Do I have to pay alimony? 23 Answers as of July 11, 2013

My wife and I are going through a divorce. We have been married 8 years she has worked in this marriage but is too lazy to get a job. She has cheated on me multiple times. We have no children together. Do I have to pay her alimony?

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Law Office of Robert L. Fiedler
Law Office of Robert L. Fiedler | Robert L Fiedler
Many factors go into a determination like yours. More inforamtion would be needed to answer your question.
Answer Applies to: Connecticut
Replied: 7/11/2013
Glenn E. Tanner
Glenn E. Tanner | Glenn E. Tanner
Maybe. Her cheating is irrelevant. Depends on your relative financial facts.
Answer Applies to: Washington
Replied: 6/17/2011
Reeves Law Firm, P.C.
Reeves Law Firm, P.C. | Roy L. Reeves
Good news for you, alimony is unconstitutional in Texas. You may want to review prior answers I have posted for more information, but there is very limited spousal support you may pay, but it is very limited. Call me if you want any particulars and if this is going to proceed in Dallas or Collin County, please give my firm a chance to earn your business.
Answer Applies to: Texas
Replied: 6/17/2011
Meriwether & Tharp LLC
Meriwether & Tharp LLC | Patrick Meriwether
In Georgia, a spouse's adultery that causes the divorce will bar alimony.
Answer Applies to: Georgia
Replied: 6/17/2011
Beaulier Law Office
Beaulier Law Office | Maury Beaulier
The answer to your question is not simple and requires a review of the facts. The answer to your question is not a simple one. Unlike Minnesota's child support statutes, there are no percentage guidelines to determine when spousal maintenance is appropriate or at what level. In Minnesota, trial courts have broad discretion in deciding whether to award maintenance and in determining its duration and amount. As a result, spousal maintenance often becomes one of the most contested issues in divorce proceedings.Currently, spousal maintenance awards are granted pursuant to Minnesota Statutes 518.552 if the spouse seeking maintenance demonstrates that he or she:(1) lacks sufficient property, including marital property apportioned as part of the divorce to provide for the reasonable needs of the spouse considering the standard of living established during the marriage, especially, but not limited to, a period of training or education; or(2) is unable to provide adequate self-support, after considering the standard of living established during the marriage and all relevant circumstance, through appropriate employment, or(3) is the custodian of a child whose condition and circumstances make it appropriate that the custodian not be required to seek employment outside the home.In determining the amount and duration of spousal maintenance, Minnesota statutes require that Courts address all relevant factors.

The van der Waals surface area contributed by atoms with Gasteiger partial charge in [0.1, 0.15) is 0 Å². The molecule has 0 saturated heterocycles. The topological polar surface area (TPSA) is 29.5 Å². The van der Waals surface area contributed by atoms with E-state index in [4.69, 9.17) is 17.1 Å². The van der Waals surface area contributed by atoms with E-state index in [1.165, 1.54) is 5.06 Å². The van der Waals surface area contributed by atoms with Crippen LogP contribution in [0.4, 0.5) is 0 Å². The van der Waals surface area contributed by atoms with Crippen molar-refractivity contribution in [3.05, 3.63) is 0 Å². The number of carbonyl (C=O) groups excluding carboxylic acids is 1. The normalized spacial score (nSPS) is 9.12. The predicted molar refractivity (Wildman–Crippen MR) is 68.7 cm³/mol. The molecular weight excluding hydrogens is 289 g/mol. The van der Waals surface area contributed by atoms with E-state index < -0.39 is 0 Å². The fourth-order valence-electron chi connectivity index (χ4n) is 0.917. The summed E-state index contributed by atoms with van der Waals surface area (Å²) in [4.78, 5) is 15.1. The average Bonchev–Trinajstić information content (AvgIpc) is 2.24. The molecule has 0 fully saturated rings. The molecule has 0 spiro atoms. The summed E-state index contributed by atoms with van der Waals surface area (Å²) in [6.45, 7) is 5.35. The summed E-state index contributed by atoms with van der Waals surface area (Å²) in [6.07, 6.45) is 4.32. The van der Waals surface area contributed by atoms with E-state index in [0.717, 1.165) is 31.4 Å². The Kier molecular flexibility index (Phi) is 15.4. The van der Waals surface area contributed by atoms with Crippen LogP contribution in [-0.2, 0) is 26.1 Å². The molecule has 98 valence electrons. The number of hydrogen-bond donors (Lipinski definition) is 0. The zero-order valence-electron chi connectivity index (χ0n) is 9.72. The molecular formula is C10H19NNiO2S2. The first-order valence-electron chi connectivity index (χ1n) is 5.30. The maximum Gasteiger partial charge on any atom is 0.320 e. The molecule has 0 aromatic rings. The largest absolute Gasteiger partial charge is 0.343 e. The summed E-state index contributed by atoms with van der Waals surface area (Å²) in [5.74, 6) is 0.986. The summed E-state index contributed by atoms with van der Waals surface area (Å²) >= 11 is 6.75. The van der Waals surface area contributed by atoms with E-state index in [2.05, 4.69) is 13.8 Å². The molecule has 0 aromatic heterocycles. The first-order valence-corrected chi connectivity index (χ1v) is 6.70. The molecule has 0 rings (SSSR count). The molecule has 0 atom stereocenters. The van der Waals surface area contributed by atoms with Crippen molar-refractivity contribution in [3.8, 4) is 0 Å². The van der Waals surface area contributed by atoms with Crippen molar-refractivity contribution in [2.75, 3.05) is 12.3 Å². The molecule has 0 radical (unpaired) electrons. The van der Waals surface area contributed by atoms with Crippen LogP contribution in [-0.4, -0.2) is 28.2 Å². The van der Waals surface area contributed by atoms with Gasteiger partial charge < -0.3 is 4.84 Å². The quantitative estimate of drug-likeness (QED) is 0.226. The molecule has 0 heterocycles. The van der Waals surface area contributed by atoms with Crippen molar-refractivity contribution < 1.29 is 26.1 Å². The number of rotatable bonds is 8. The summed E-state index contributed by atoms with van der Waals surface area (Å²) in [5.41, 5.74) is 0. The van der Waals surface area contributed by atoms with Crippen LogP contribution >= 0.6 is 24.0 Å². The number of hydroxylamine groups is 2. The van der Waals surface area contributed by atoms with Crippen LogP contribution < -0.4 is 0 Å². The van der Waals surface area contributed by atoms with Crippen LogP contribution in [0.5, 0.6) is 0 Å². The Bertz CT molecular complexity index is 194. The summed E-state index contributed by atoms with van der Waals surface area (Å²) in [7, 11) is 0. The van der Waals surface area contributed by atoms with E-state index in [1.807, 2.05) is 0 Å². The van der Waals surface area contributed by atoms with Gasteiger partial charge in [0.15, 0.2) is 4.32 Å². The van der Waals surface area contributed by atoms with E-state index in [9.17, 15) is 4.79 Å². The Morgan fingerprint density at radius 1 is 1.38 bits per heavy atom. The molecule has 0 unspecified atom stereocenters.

Answer Applies to: Minnesota
Replied: 6/17/2011
    Theodore W. Robinson, P.C.
    Theodore W. Robinson, P.C. | Theodore W. Robinson
    You will likely be directed to pay temporary support to give her time to get on her feet financially, but it should not be permanent maintenance under any conditions as long as she has the ability to work and make a living. Speak to a local matrimonial attorney. Good luck.
    Answer Applies to: New York
    Replied: 6/17/2011
    Michael Apicella
    Michael Apicella | Apicella Law and Mediation
    California is a "no-fault" state. Meaning, whether a spouse cheated or not is irrelevant to the issue of spousal support (and any other financial issue). As to whether you will have to pay "alimony," which is called spousal support in California, look up on Google California Family Code section 4320. That code section contained the factors a judge will consider to determine whether, how much, and for how long any spousal support should be paid. You can also read the following legal guide I drafted to get more info.
    Answer Applies to: California
    Replied: 6/17/2011
    John E. Kirchner, Attorney at Law
    John E. Kirchner, Attorney at Law | John Kirchner
    You may or may not be required to pay alimony for some period of time; you need to consult an attorney familiar with Georgia law to evaluate the actual facts of your case in the context of what Georgia law requires. As a rule, alimony involves a balancing test of need versus ability to pay and alimony is only payable for the time it appears necessary for the receiving spouse to become self-sufficient. In some states infidelity will bar alimony; in other states, infidelity is not relevant to anything.
    Answer Applies to: Colorado
    Replied: 6/17/2011
    Law Office of Michael W. Bugni
    Law Office of Michael W. Bugni | Jay W. Neff
    Maybe. There is a statutory list of factors that the court is supposed to consider. These include: need, ability to pay, duration of the marriage, health of the parties, work experience of the parties, education of the parties, and a number of others. Without having complete information and doing an analysis of all of the factors, "maybe" is about the best that anyone could say.
    Answer Applies to: Washington
    Replied: 6/17/2011
    Michael Rose Attorney at Law
    Michael Rose Attorney at Law | Michael Rose
    Cheating is not considered for spousal support. She can ask for it and the facts will determine if she is entitled to support. She may not need it if she works.
    Answer Applies to: California
    Replied: 6/17/2011
    Seattle Divorce Services
    Seattle Divorce Services | Michael V. Fancher